While all that may be true, Sutter was not signed to play the wing; he was brought in to play center, specifically on the second line. He finished the preseason with zero points in five games. And as mentioned, he’ll start the season on the wing, not his natural position.

Meanwhile, youngsters Bo Horvat, 20, and Jared McCann, 19, had outstanding camps and are expected to start the regular season (tonight in Calgary) centering the second and third lines, respectively.

Though Sutter did finish the preseason with 12 shots on goal, up there with the most on the Canucks, it’s fair to say he did not look like a “foundation” player.

“I haven’t seen him play his best,” Desjardins said last week. “I see a guy who’s big and a good skater and who understands the game real well, but just hasn’t got that involved.”

Now, we are only talking about the preseason here. New players often take time to get comfortable. Perhaps playing with the Sedins can provide Sutter with some confidence.

“I know he’ll be there and I totally believe that,” said Desjardins.

But it hasn’t been the best start, and if it wasn’t for the encouraging play of the youngsters, it would be a far bigger story in Vancouver.

Related: Canucks roll the dice on rookies, waive Vey and Corrado

Detroit waives Cleary

Daniel Cleary

Dan Cleary‘s time as a Red Wing could soon be over.

Detroit placed the veteran forward on waivers Wednesday afternoon, per TSN. The move comes after Cleary signed a one-year, one-way deal worth $950,000 just weeks before training camp, then proceeded to play in four of Detroit’s exhibition contests, scoring two points.

It’ll be interesting to see what happens now.

At 36, Cleary doesn’t have much left in the tank and is coming off a year in which he played just 17 games. But as we noted back in the summer, this seems to all be part of a larger plan.

From the Free Press:

A situation that bears the handprint of former coach Mike Babcock has put the Wings in the position of being honor-bound to keep Cleary, 36, aboard, even as he is coming off a season that saw him play just 17 games, producing two points.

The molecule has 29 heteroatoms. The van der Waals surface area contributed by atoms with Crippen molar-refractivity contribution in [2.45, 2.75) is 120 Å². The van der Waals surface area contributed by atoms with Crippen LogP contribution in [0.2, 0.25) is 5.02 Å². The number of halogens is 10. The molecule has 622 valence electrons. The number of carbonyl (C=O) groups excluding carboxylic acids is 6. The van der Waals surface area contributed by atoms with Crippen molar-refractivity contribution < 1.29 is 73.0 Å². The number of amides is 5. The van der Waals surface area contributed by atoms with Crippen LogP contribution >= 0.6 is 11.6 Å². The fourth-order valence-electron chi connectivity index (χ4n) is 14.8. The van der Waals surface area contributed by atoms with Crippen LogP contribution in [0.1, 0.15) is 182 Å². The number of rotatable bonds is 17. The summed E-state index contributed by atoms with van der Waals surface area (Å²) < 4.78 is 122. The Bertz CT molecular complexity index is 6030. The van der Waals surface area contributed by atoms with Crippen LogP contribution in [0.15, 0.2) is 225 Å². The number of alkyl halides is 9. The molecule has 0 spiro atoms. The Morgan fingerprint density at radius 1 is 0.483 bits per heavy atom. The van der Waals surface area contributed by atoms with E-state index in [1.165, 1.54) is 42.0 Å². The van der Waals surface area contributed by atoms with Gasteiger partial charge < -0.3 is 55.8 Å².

This debacle began two years ago. The Wings had offered Cleary a three-year, $6.25-million contract before he became unrestricted July 1. He declined. The Wings then signed Stephen Weiss and Daniel Alfredsson, leaving little space under the salary cap. Then Cleary didn’t sign with anyone. September rolled around. The Flyers offered Cleary a three-year deal for $8.25 million, but Cleary then decided he wanted to stay in Detroit.

He ended up flying to Traverse City, where the Wings already had begun training camp. He met in a hangar with Holland and Babcock. Holland pointed to a near maxed-out budget. Babcock pushed hard for Cleary to be signed. What resulted was a one-year, $1.75-million deal with the understanding the Wings would take into consideration what Cleary left on the Flyers table.

After playing out that $1.75 million deal, Cleary re-signed in Detroit last summer to a one-year, $1.5 million pact — so, essentially, the Wings are now in final year of an unspoken three-year agreement that’s (sorta) aimed at repaying what got left on the table in Philly.

Got all that?

If Cleary gets through waivers, the Wings could send him to AHL Grand Rapids. Since he signed a one-way deal, he’d get his money regardless.

There’s also the option of Babcock and the Leafs claiming Cleary off waivers — a scenario that, as unlikely as it sounds, has already made the rounds on social media.